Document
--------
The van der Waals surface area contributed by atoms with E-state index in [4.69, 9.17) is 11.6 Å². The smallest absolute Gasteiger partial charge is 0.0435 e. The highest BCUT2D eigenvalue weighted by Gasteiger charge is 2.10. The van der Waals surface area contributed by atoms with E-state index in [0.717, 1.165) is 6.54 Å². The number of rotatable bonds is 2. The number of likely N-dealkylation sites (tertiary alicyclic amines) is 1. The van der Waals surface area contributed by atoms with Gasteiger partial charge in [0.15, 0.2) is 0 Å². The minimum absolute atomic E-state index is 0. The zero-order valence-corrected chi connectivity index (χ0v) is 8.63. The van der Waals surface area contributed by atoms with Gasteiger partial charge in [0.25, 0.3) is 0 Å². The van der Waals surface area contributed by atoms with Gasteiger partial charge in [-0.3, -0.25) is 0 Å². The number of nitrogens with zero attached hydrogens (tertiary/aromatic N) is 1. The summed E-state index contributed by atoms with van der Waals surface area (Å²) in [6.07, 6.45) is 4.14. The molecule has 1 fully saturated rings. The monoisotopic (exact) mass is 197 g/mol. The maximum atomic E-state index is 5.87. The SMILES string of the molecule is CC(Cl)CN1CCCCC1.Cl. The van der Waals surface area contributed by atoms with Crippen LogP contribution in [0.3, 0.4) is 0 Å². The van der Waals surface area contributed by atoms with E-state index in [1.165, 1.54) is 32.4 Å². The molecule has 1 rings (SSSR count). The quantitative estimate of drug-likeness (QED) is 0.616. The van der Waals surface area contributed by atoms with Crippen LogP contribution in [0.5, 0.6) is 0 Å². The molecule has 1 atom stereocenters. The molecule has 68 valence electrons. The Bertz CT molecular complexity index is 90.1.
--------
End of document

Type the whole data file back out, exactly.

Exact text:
The van der Waals surface area contributed by atoms with E-state index in [4.69, 9.17) is 11.6 Å². The smallest absolute Gasteiger partial charge is 0.0435 e. The highest BCUT2D eigenvalue weighted by Gasteiger charge is 2.10. The van der Waals surface area contributed by atoms with E-state index in [0.717, 1.165) is 6.54 Å². The number of rotatable bonds is 2. The number of likely N-dealkylation sites (tertiary alicyclic amines) is 1. The van der Waals surface area contributed by atoms with Gasteiger partial charge in [0.15, 0.2) is 0 Å². The minimum absolute atomic E-state index is 0. The zero-order valence-corrected chi connectivity index (χ0v) is 8.63. The van der Waals surface area contributed by atoms with Gasteiger partial charge in [0.25, 0.3) is 0 Å². The van der Waals surface area contributed by atoms with Gasteiger partial charge in [-0.3, -0.25) is 0 Å². The number of nitrogens with zero attached hydrogens (tertiary/aromatic N) is 1. The summed E-state index contributed by atoms with van der Waals surface area (Å²) in [6.07, 6.45) is 4.14. The molecule has 1 fully saturated rings. The monoisotopic (exact) mass is 197 g/mol. The maximum atomic E-state index is 5.87. The SMILES string of the molecule is CC(Cl)CN1CCCCC1.Cl. The van der Waals surface area contributed by atoms with Crippen LogP contribution in [0.3, 0.4) is 0 Å². The van der Waals surface area contributed by atoms with E-state index in [1.165, 1.54) is 32.4 Å². The molecule has 1 rings (SSSR count). The quantitative estimate of drug-likeness (QED) is 0.616. The van der Waals surface area contributed by atoms with Crippen LogP contribution in [0.5, 0.6) is 0 Å². The molecule has 1 atom stereocenters. The molecule has 68 valence electrons. The Bertz CT molecular complexity index is 90.1.